I'm not sure what it takes to get fired in local government. I'd say 'murdering the CEO' but, even then, you're more likely to be sent on an 'anger in the workplace' course.

Councils love their workshops, training courses and seminars. This week alone I've been invited to attend: A cycle hire and efficiency course; a traffic and pollution briefing; and a training course on offsite health and safety.

Next week there is a two-day course on 'letter writing skills' - I dearly hope that Jackie, our departmental PA, will attend this one. I've given up using her and now type my own correspondence and reports.

The last time she typed a letter for me (to an architect) she misspelt 'accommodation' and 'environment' throughout.

I gently pointed this out to her and asked her to redo the document. But she went sick for two weeks with stress, complaining that she was being bullied.

When my boss called me in to discuss this I, jokingly, said: 'Well I'll just let her misspell everything in future, shall I?' To which he replied: 'Yes, I think that's best for now.'

I'm not sure what workshop I was asked to attend for that particular misdemeanour, but I do recall the 'cultural awareness and sensitivity' one following an incident where I outrageously asked a black colleague if I could open a window behind her desk.

It was 88 degrees outside and our offices have no air conditioning. This lady was born and bred in North London but claimed her Caribbean heritage meant she felt the cold and opening a window by six inches would cause her to suffer.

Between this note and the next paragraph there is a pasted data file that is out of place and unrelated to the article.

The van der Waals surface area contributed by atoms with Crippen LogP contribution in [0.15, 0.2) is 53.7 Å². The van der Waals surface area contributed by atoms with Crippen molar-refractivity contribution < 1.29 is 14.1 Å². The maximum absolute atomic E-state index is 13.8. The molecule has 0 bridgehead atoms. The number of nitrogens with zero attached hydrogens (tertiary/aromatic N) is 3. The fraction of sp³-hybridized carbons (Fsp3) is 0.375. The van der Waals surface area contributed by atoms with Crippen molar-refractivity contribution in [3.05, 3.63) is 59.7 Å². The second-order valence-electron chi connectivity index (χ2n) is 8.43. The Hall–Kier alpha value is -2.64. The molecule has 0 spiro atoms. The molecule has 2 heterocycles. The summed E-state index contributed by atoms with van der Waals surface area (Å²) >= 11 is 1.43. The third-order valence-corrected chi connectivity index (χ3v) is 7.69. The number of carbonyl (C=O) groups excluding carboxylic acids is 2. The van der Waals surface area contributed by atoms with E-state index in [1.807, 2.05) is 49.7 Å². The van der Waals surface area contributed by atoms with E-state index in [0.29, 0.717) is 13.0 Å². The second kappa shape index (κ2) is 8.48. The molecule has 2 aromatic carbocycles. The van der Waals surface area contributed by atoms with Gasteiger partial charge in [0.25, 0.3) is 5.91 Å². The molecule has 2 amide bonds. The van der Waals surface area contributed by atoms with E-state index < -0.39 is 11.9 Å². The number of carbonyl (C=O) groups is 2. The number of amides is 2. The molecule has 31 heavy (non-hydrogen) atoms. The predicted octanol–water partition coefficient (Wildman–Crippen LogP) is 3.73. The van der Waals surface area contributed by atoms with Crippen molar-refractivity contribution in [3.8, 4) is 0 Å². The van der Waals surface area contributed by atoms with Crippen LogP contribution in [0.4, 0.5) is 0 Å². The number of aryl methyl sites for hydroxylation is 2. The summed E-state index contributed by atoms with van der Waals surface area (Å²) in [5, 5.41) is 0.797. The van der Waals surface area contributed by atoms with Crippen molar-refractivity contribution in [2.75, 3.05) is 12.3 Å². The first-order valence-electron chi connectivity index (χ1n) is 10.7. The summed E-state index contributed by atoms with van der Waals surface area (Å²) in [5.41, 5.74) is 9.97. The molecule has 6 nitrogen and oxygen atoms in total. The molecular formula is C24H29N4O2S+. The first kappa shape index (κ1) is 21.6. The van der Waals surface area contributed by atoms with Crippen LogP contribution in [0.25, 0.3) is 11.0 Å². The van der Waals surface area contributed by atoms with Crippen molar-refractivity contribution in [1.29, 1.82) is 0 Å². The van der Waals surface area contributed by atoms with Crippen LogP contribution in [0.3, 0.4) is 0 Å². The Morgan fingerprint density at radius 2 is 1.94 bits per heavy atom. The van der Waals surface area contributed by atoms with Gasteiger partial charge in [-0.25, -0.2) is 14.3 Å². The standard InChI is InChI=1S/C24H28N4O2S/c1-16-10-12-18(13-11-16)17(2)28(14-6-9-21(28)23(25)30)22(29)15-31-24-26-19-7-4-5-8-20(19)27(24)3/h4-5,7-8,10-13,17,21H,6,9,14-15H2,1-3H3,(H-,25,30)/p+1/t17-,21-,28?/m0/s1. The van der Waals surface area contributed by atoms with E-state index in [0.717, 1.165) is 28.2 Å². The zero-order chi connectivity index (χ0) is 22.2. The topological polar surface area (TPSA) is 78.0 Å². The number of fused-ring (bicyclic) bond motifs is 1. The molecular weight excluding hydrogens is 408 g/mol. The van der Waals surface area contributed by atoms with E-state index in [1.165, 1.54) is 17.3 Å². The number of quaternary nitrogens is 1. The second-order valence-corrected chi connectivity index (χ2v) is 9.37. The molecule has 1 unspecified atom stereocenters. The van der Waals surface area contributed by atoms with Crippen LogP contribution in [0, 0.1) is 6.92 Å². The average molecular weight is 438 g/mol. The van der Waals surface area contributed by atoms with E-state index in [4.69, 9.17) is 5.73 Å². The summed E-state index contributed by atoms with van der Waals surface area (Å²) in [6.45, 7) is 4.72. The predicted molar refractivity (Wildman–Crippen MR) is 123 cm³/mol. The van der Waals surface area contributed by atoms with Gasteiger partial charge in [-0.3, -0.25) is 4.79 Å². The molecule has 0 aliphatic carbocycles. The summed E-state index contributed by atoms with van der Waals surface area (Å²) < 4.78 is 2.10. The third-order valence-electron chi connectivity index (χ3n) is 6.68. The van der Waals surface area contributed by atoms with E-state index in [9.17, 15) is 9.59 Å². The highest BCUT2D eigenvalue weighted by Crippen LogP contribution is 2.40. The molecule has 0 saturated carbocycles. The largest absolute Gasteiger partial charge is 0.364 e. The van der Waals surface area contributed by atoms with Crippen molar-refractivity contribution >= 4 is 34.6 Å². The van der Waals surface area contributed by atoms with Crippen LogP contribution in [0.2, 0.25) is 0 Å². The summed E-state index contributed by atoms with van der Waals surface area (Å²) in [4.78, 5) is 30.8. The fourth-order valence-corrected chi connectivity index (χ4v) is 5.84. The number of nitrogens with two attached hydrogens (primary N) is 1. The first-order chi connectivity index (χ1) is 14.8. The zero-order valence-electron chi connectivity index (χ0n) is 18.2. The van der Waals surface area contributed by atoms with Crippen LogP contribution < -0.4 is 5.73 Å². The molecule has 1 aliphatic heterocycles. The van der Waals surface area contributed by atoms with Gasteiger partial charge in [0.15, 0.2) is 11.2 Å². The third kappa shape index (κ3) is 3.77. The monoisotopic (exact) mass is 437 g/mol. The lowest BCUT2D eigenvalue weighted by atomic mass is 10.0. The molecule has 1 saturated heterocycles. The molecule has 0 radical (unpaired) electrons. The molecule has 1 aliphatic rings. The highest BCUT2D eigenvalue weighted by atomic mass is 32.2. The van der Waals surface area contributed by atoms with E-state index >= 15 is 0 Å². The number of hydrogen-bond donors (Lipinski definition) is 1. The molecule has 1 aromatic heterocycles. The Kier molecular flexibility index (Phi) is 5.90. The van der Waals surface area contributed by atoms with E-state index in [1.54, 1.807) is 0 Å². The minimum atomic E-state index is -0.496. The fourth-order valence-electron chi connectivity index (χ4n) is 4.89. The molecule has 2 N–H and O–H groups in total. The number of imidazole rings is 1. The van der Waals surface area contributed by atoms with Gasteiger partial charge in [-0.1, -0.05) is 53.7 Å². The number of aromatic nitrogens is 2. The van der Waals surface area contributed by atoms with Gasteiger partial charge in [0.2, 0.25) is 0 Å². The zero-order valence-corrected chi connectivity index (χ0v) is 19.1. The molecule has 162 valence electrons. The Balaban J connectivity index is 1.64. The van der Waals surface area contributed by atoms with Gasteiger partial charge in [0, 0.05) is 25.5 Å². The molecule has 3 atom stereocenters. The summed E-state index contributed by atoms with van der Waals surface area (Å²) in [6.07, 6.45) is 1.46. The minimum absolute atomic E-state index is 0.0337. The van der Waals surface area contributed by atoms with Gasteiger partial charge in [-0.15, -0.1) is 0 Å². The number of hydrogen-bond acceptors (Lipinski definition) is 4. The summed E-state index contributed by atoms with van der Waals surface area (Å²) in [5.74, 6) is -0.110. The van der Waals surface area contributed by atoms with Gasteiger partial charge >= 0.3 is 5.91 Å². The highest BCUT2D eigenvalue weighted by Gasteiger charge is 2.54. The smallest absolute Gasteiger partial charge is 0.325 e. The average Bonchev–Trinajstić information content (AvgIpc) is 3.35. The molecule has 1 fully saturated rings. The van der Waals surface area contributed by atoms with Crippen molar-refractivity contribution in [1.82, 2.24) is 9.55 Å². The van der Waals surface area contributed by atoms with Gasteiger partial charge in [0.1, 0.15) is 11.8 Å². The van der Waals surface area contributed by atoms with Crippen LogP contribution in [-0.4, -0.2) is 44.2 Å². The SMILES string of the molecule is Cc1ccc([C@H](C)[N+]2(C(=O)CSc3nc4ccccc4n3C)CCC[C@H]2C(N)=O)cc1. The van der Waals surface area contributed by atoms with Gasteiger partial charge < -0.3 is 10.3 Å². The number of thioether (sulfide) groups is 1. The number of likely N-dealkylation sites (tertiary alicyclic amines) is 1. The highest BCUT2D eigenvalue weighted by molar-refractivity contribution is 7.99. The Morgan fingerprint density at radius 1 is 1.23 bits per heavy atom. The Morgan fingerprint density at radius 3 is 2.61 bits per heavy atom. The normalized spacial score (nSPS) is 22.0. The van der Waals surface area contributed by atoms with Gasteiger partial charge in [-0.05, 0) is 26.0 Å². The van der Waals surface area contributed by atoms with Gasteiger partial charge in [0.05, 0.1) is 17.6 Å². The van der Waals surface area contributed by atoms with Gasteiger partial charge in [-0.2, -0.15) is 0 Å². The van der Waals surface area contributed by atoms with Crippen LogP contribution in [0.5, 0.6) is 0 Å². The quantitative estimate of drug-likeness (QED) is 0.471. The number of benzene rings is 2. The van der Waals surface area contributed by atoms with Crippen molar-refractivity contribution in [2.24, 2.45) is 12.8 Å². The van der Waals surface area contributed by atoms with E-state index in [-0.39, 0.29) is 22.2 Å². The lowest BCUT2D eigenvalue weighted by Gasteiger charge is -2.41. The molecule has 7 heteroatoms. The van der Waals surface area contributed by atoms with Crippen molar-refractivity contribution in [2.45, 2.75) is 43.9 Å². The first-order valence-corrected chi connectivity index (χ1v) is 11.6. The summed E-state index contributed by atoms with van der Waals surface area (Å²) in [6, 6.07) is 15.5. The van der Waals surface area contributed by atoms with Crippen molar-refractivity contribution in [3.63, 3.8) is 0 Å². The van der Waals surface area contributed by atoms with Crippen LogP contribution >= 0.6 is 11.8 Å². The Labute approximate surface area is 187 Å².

I did the workshop and wrote her a letter of apology as recommended. I actually began to question whether I was racist or insensitive.

That evening I saw Sean, my oldest friend who is black. I ran the window story by him - he eventually stopped laughing after about 20 minutes.

You can't be made to attend these workshops but, surprisingly, the take-up is remarkably high.

Not because those going want to improve their skills, but because a full day's training comes with a full day's free catering.

' Fact Finding Missions' are another great favourite within the public sector. The last one I attended was a two-day trip ( transport and four-star accommodation included) to a football club in the Midlands.

Supposedly it was to understand how other inner cities tackle sporting events in areas of high population.

However, the only 'fact' I discovered was that it takes about 11 pints and two whisky chasers before my boss keels over.

In fairness, there are some very hard workers at the council, but they are so massively outweighed by the workshy that they're fighting a losing battle. The culture is very much one of getting minimum done for maximum pay.

Even when a reasonable proportion of the staff turns up for work (for our office that would be about 60 per cent) very little gets done because the officers cannot be bothered with the fiddly paperwork that goes with the job.

When residents contact the office because they want, for example, a loft extension or to replace windows in a conservation area, they hit such a wall of inefficiency and apathy that many simply give up or go ahead without permission.

I recently received a letter from somebody looking for the plans to a building that was erected ten years ago.

I passed it on to Jackie the ever-efficient PA, who claimed she couldn't find them. I went to look and located them in 30 seconds.

The only time the department ever really jumps into action is when architects complain.